• Some fungi evade phagocytosis → rapidly move into the yeast phase → resistant to phagocytosis
  • Yeast multiplies in lung tissues → spreads through blood or lymphatics to other tissues: 
    • Skin
    • Bone
    • Genitourinary tract
    • Brain 

Clinical Presentation

Severity of the infection depends on a person’s immune system.

Pulmonary disease

  • Acute pneumonia:
    • Fever
    • Cough:
      • Initially nonproductive
      • Often becomes productive (purulent sputum)
    • Chest pain
    • Dyspnea
    • Hemoptysis
    • Myalgia
  • Chronic pneumonia:
    • Presents similar to TB
    • Low-grade fever
    • Cough
    • Night sweats
    • Weight loss
  • ARDS:
    • Rare
    • Diffuse pneumonitis
    • Rapidly progressive
    • High mortality

Extrapulmonary disease

  • Cutaneous:
    • Verrucous (wart-like)
    • Ulcerated with small pustules at the margins
  • Bone and joint:
    • Osteomyelitis:
      • Lytic lesions can cause bone or joint pain.
      • Soft tissue swelling
      • Draining sinus tract
    • Arthritis
  • Genital:
    • Asymptomatic pyuria
    • Prostatitis
    • Epididymo-orchitis
    • Endometritis
    • Tubo-ovarian abscess
  • Nervous system:
    • Meningitis
    • Intracranial abscess
    • Epidural abscess

Diagnosis and Management


  • Confirmed by the identification of organisms in sputum or tissues using:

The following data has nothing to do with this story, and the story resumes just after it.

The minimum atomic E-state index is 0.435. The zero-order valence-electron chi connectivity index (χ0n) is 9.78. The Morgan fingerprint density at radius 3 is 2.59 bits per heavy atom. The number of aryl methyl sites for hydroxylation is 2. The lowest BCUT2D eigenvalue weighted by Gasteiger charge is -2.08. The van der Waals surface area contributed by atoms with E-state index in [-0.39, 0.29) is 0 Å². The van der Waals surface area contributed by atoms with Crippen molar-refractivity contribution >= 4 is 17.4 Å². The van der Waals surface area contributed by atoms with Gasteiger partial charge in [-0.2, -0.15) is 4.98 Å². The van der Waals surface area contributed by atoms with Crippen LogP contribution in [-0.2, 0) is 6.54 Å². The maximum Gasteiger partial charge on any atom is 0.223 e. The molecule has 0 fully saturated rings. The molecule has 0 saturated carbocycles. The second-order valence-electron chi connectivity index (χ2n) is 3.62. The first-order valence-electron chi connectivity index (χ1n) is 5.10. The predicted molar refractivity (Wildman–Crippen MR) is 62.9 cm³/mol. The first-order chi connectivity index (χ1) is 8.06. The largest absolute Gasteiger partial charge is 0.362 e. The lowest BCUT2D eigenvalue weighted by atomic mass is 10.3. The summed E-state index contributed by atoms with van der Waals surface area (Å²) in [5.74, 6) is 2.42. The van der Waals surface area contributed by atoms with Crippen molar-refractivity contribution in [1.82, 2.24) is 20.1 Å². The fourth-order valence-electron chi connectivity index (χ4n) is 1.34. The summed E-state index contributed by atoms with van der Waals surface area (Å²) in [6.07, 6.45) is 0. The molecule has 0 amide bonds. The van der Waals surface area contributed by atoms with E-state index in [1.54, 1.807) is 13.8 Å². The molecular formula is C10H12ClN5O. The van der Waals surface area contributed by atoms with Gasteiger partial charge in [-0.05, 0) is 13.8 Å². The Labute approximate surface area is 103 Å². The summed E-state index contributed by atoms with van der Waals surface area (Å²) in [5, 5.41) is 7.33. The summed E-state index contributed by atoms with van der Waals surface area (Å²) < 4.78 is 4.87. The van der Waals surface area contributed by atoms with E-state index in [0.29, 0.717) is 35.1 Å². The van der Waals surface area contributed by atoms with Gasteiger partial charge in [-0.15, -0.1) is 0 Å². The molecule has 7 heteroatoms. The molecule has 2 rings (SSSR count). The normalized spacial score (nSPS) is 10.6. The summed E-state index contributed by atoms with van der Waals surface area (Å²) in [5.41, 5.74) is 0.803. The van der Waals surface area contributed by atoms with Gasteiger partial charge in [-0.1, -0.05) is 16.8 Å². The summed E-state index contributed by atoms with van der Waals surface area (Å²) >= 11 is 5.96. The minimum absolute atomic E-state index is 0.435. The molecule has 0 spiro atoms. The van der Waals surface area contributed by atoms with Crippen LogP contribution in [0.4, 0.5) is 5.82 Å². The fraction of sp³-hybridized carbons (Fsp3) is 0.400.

• KOH prep
    • Histology (tissue biopsy) 
  • PCR for B. dermatitidis DNA
  • Urine antigen testing
  • Culture of the organism


Spontaneous remission can occur, but patients should be indicated antifungal therapy to reduce the chances of dissemination or recurrence.

  • Itraconazole (treatment of choice for most forms of the disease)
  • Amphotericin B:
    • More toxic alternative
    • Reserved for critically ill patients and those with CNS infections
  • Azoles:
    • Used as step-down therapy for patients with CNS disease
    • Good CNS penetration
    • Options:
      • Itraconazole
      • Voriconazole
      • Fluconazole


  • Recurrence is rare.
  • 80%–95% of immunocompetent individuals are successfully treated.
  • Prognosis is poor in patients who are immunocompromised.

Differential Diagnosis